Communities, Societies, States: Foundations of Social Theory

Undergraduate Program Status

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Students on-site
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Course Description: 

This course focuses on some of the most influential foundational social theorists. We will begin the course by considering what is social theory? When did thinkers start to identify an entity called “society”?   What were their visions of the social order – or conflict?

The emergence of social theory cannot be separated from the emergence of modernity, and shifts in philosophy which displaced God and religious morality as an organizing pillar of life and socio-political order. The story of social theory, of visions of the social, and the rise of the disciplines of sociology and anthropology, are closely aligned to the major historical trend of secularization. New questions followed about what orders social (and political) life, what brings us to act collectively and make choices, and what are (revolutionary) visions of an alternative social order.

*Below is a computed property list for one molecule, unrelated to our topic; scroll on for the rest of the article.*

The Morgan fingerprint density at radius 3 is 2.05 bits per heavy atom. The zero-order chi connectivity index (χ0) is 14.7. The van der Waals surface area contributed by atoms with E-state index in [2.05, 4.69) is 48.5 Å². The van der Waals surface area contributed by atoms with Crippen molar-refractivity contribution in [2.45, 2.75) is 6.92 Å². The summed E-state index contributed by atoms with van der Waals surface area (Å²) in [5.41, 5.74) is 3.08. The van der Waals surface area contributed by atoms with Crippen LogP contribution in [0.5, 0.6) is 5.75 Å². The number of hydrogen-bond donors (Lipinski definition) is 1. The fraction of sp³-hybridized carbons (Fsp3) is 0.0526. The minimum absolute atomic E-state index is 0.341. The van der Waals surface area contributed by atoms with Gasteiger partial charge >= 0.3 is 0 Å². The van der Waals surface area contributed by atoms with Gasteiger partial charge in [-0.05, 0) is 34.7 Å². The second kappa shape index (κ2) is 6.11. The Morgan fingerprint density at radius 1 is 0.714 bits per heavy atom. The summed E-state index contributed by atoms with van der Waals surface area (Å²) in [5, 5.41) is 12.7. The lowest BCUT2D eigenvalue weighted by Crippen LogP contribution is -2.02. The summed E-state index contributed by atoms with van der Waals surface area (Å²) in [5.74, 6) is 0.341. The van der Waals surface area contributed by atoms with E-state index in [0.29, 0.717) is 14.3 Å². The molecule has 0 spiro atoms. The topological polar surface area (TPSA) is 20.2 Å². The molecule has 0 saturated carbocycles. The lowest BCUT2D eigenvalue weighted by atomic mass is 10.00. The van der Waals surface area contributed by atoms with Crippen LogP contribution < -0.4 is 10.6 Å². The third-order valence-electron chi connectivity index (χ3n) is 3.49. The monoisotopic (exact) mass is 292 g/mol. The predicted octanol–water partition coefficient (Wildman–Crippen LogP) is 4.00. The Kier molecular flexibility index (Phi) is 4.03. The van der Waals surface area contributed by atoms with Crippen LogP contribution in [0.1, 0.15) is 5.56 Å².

Learning Outcomes: 

The goals of this course are to:

-          Give students a foundation in social thought and visions of the social order;

-          Familiarize students with the basic structures, and divisions, that still shaping contemporary social life.

-          Understand some of the ongoing tensions within sociological theory since its founding;

-          Develop students’ oral and written argumentation skills

-          Develop detailed critical analysis and interpretation skills.